Warning: this story contains graphic language, violence, and explicit content.

"I never thought I would return

To be consumed by you again

Think you're cured, you'd see it come:

The folly of a monster love like you."

- Monster Love, Goldfrapp


Alma thought about her mother at night and the story she used to tell about a young boy on the cusp of death and the deal he made with the ghost stealing breath from him as he slept.

When he died, he wanted his memories erased to keep him from lingering around his loved ones. In death, he roamed the world stealing the life from sleeping bodies to preserve his earthly state, until one day, he found his way back home and killed his family – mother, father, brother, and younger twin sisters.

Alma still held her breath when passing cemeteries, and the image of her dead relatives hovering over her as she slept scared her for years. More unsettling was the image of her own mother.

But the point of the story was that home, or the idea of it, was something precious: to be cherished like a fond memory immortalized into brick, wood, or stone where love was bred and nourished. The point was that people always found their way back home and – even in death – struggled with letting go and turning people into memories.

With the premature conception of Alma, the responsibility of another life sobered the young mother's spirit, and she left home to build a new one so closely following the death of her own father. Her world felt smaller, ephemeral, as thin and delicate as rice paper, but death did that to people: turned them afraid of that which once mystified them. Her charming nonchalance adapted into steadfast prudence, and she ensured Alma practiced caution in her life, regardless of time, place, or company: every experienced carried with it a lesson.

And she told her stories, those disquieting stories, to prove how man and monster were not so different, how fear and courage could not exist without the other, and death was as much a part of life as living. Only later did Alma realize she had been taught to guard herself against that which she could not touch, or control.

The prospect of college only lengthened the number of lessons.

The ridiculous incidents of campus life as told by her childless and unburdened friends fueled her insistence, and her stories evolved into horror movies and cautionary tales years later when Alma started high school, a far cry from the esoteric stories she heard as a child. But three rules remained constant: never take a drink made by someone else, listen to the brain before trusting a heart, and never be outside alone at night, and as Alma unlocked her bike outside the lecture hall under a full moon and flickering lamppost, the dark did not scare her.

Her mother died four years ago, mugged and shot midday in front of a grocery store.

The lesson learned was that there were greater things to fear than the nighttime, than strange drinks and poor judgment calls, than death and memories, and from that truth, she discovered the infallible loophole to her mother's paranoia. Alma was not fearless, but she was smart, and – even on a cruiser – more than capable of a hasty getaway.

No, the dark did not scare her.

Another cruiser occupied her bike slot outside her off-campus apartment, and while none of them were assigned to anyone in the complex, the luxury of parking in the same place every day structured her life in a way on which she relied as the years passed. She collected her bag over her shoulder, laden with more rented library books as finals approached, and searched for her keys.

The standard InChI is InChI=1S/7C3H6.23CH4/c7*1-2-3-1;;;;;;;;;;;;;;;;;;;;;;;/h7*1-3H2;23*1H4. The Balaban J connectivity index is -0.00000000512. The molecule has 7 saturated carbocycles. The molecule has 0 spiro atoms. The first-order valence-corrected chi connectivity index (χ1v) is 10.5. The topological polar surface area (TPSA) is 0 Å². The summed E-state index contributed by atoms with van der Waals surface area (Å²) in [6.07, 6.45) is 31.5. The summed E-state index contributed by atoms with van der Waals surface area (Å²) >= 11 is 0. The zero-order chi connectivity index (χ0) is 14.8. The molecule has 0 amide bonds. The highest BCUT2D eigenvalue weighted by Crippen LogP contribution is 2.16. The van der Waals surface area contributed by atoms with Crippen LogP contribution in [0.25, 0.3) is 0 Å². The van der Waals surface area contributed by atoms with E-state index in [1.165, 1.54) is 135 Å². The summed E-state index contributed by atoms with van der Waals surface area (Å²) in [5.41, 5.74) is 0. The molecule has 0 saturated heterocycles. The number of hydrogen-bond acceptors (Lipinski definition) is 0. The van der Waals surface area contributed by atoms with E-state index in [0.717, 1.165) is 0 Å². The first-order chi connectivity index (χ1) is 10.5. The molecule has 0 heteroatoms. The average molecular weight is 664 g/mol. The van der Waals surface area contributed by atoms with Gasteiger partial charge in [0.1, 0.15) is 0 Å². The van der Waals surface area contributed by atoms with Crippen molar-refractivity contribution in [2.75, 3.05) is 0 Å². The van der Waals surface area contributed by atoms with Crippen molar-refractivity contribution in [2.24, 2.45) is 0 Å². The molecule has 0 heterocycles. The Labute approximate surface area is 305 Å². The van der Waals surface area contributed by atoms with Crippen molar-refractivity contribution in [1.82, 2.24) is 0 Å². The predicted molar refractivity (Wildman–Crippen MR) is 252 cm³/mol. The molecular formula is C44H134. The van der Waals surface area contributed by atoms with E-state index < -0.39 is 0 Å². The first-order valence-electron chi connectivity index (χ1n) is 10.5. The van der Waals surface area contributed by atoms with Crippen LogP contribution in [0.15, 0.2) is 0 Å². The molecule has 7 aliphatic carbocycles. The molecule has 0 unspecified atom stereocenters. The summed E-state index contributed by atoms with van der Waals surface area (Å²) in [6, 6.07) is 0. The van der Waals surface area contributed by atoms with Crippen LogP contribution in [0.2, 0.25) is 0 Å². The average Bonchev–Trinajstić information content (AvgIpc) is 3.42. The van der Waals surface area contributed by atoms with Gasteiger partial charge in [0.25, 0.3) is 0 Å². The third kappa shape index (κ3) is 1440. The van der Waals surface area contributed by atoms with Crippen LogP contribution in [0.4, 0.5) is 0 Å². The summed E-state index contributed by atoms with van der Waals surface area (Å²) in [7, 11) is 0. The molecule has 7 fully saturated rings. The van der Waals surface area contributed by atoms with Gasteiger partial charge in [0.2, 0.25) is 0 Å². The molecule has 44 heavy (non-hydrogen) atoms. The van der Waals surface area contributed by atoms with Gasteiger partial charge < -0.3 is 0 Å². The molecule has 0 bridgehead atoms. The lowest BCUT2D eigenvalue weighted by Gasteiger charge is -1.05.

Alma bumped into someone at the base of the stairs.

"Oh. Sorry."

Friends and family insisted her education preoccupied too much of her time for her to notice the seasons change, or any variant as a result of a demanding schedule, and she endured her fair share of oblivion because of it, so she shrugged off her inattention until the moment the stranger smelled her.

The shadow cast by the porch light sharpened his stature, and his hood eliminated all aspects that constituted a face; he stood there with his arms hanging at his sides, like a puppet waiting for the stage. His apparent presence crept and slinked over her skin, and when she moved to scale the staircase, his head jerked toward her, and again he breathed her in like the ghosts of her childhood.

She sprinted up the stairs, straining her unexercised lungs, only looking back when she reached the top.


She surveyed the immediate surrounding, with its abundance of shadows and bushes, as she found her keys and pushed herself into the apartment. She stared out the peephole expecting to see him – assuming, by the build of his silhouette – standing on the other side, but met with only an empty porch, she locked the door.

As experience turned into memory, she tried to recall the height of her neighbors, thinking maybe she mistook the stranger for one of them; while nothing more than acquaintances and peers, they exchanged pleasantries and spoke of the cruel labors of student life: the great equalizer of collegiate conversation, but for one of them to stand there with no words, with no purpose other than that of threat, seemed too out of character for any of them.

All three roommates stared at Alma when she turned around.

She said, "Some guy was downstairs just standing there."

As the words left her and she heard them aloud, she felt silly for assuming the worst, despite the experience fitting into the lengthening strange column of her life, particularly in the past month.

"What did he look like?" Diana asked.

"It was dark. He was wearing a hoodie."

"He could just be taking a break."

"Clear night, for once – he might be enjoying it."

"Maybe he was having a smoke."

Any of the scenarios could have been true, and for as unnerving as the encounter was, she realized her imagination got the best of her. She should have said nothing, or lied.

"Right . . . maybe."